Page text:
So, to mark this year’s Blog Action Day – which has poverty as its main theme – I want to talk about the place where poverty collides with gender inequality, and how both affect the AIDS epidemic in South Africa. When Thabo Mbeki became South Africa’s ex-president a few weeks ago, the one thing that stood out for me in the reams of press copy I read was this:

First his culpability in the death of hundreds of thousands of ­people in South Africa with HIV/Aids cannot be underestimated and its impact will be felt for generations. Death certification by Stats SA shows more than 1,5-million deaths in the ages 0-49 and more than two million new infections during his rule. The long-overdue roll-out of a comprehensive antiretroviral programme, compounded by state-sponsored pseudo-science, has left 524 000 people desperately in need of the life-saving treatment unable to access it. As a direct result life expectancy has dropped every year Mbeki has been in office.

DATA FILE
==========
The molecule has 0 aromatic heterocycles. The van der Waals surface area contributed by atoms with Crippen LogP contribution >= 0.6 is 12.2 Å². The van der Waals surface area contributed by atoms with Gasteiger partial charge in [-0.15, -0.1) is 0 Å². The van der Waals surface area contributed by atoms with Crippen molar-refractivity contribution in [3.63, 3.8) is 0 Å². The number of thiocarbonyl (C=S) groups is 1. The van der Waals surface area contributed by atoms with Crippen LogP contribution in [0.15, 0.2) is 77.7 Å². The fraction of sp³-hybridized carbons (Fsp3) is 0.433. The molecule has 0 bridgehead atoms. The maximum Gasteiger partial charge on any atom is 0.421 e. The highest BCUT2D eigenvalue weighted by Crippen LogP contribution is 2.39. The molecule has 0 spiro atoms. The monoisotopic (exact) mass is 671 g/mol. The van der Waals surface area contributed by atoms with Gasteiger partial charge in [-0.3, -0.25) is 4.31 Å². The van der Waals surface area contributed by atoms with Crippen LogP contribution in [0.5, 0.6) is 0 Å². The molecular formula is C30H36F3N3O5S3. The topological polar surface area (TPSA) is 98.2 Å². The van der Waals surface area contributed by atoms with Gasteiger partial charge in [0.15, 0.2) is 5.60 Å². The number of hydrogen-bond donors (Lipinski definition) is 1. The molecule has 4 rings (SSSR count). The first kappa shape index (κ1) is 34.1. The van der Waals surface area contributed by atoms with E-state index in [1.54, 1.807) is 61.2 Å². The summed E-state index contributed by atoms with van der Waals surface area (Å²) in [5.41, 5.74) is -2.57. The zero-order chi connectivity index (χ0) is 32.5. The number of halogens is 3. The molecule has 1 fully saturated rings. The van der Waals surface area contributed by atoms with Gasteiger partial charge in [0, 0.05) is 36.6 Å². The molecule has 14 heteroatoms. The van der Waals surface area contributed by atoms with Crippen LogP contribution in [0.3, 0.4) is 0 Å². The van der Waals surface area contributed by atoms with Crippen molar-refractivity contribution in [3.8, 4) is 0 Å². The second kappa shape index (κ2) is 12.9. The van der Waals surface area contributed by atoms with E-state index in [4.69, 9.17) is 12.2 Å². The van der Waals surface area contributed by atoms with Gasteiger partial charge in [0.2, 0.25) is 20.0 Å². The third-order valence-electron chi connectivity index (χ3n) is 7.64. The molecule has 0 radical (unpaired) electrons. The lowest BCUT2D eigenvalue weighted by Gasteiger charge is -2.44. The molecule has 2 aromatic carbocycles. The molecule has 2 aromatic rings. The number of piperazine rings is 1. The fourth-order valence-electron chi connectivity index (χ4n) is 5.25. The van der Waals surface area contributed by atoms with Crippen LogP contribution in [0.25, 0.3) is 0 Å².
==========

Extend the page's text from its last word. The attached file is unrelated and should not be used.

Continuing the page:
(Zackie Achmat of the Treatment Action Campaign (TAC), writing in the M&G, 27 September. Whole article here.)

That’s 1,5 million people – children and their young, economically active parents – who are now dead. That’s another two million who have become infected, of whom a quarter cannot access the life-enhancing drugs. Of these people most were, and are, poor. What a legacy, Mr Mbeki. According to the TAC’s website, most of the people who are infected live in informal settlements. There are more women infected than men, and most of those infected are black South Africans.